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The Louisiana Supreme Court decides the youths charged in the Carter Woodson shooting are not guaranteed a jury trial.

This state's juveniles do not have the right to a jury trial, according to a May 14 ruling by the Louisiana Supreme Court. The court, by a 6-1 margin, reversed the June decision of Orleans Parish Juvenile Court Judge C. Hearn Taylor, who had granted a jury trial to Darrell Johnson and Alfred Anderson, two youths charged a year and a half ago in a school shooting at Carter G. Woodson Middle School.

Jury trials are one of the few U.S. constitutional rights accorded to adults but not juveniles. Thirteen states have chosen to allow jury trials for juveniles, but the U.S. Supreme Court has never ruled that jury trials must be awarded constitutionally.

In this particular case, attorneys for the youths had argued that they deserved a jury trial because they were being subjected to a process very much like the adult criminal-justice system. Louisiana's juvenile justice system, they said, had been eroded in the past few decades by new statutes that, among other things, stripped away a juvenile's confidentiality/anonymity for certain violent offenses.

As a result of that legislation, Johnson and Anderson were referred to by name in worldwide news coverage after the lunchtime shooting on Sept. 26, 2000. If the youths are exposed to the judgment of the community before their trial, argued their attorneys, why shouldn't the community judge them during their trial, via a jury?

The 14-page majority decision, written by Justice Jeffrey Victory, says that the juvenile system doesn't have to mirror the adult system because the juvenile courts offers separate and distinct advantages, such as less-punitive sentencing and a focus on rehabilitation. In his conclusion, Justice Victory quotes that court's 1998 decision, In Re C.B.: "While we recognize that the Louisiana juvenile justice system is far from perfect, we are 'not yet ready to spell the doom of the juvenile court system by requiring jury trials in juvenile adjudications.'"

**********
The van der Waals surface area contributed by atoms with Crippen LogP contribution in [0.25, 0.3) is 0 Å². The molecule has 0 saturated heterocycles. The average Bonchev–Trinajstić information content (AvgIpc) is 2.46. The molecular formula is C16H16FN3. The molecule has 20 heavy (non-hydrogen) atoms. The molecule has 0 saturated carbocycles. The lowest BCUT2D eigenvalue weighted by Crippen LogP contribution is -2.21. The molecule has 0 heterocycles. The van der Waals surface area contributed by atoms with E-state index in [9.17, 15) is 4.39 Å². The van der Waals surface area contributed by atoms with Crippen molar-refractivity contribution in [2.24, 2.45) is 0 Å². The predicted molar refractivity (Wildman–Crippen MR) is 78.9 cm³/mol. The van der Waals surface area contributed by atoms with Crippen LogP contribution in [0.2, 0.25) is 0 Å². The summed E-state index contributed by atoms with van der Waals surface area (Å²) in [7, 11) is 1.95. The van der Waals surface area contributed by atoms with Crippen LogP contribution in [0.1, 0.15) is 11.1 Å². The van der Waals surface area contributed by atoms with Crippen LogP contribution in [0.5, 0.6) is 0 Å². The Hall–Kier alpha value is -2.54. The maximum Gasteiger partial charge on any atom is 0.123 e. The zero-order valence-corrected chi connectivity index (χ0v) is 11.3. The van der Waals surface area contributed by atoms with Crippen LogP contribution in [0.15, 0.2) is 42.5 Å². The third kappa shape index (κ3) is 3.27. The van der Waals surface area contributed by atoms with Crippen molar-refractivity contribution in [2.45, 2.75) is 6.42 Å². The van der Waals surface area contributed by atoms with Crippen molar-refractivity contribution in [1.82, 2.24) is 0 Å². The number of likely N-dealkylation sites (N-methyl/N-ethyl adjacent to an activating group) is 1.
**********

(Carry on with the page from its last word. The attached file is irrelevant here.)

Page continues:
Justice Bernette Johnson disagreed, in a nine-page dissent outlining the significant changes seen by the juvenile system since 1971, when the U.S. Supreme Court held in the landmark case McKeiver vs. Pennsylvania that the Constitution does not guarantee a right to jury trial.

First Assistant District Attorney Tim McElroy says that he was confident that the state would triumph in this case. "While I do not find the majority opinion remarkable," he says, "I do think that it was exactly correct."

Not surprisingly, the ruling brought disappointment from Darrell Johnson's defense team, Derwyn Bunton of the Juvenile Justice Project of Louisiana and Harold DuCloux III. Bunton, who argued the case in front of the high court in January, says that they are still deciding whether to file with the U.S. Supreme Court. Barring that possibility, the trial of Johnson and Anderson will be held in front of Judge Taylor as soon as a few outstanding motions are resolved.

Bunton notes that last week's decision does reaffirm the basic idea of the juvenile-justice system and a juvenile's right to rehabilitation. But he adds that it did not address the realities of the local juvenile-justice system, which in 1997 was called "most troubled in the nation" by The New York Times. "I do think," says Bunton, "that they (the court) are engaged in a legal fiction by deciding that the juvenile system still exists as this benevolent procedure."

Marsha Levick agrees. Levick, an attorney for the Philadelphia-based Juvenile Law Center, argued this case on behalf of ten organizations that had jointly filed an Amicus Curiae (friend-of-the-court) brief in support of the juveniles. Levick says that she sees "an unnatural anxiety" about jury trials in juvenile proceedings. A jury in juvenile court would decide guilt or innocence but wouldn't, Levick emphasizes, change "what everybody acknowledges matters most" -- the ability of a juvenile-court judge to tailor the sentencing to each child's specific needs.

A jury would, however, have an enormous impact in another way, says Levick. "A jury enhances fact-finding," she says, noting that the U.S. Supreme Court found in a 1968 landmark case that a jury was "fundamental to the American scheme of [adult criminal] justice." At the time, jury trials were only allowed in this state when a sentence of hard labor or death was possible. But in Duncan vs. Louisiana, the U.S. Supreme Court found that Louisiana was denying its (adult) citizens a fundamental constitutional right.

"Here we are in Louisiana again," says Levick. This time, she says, juveniles are the citizens being denied.

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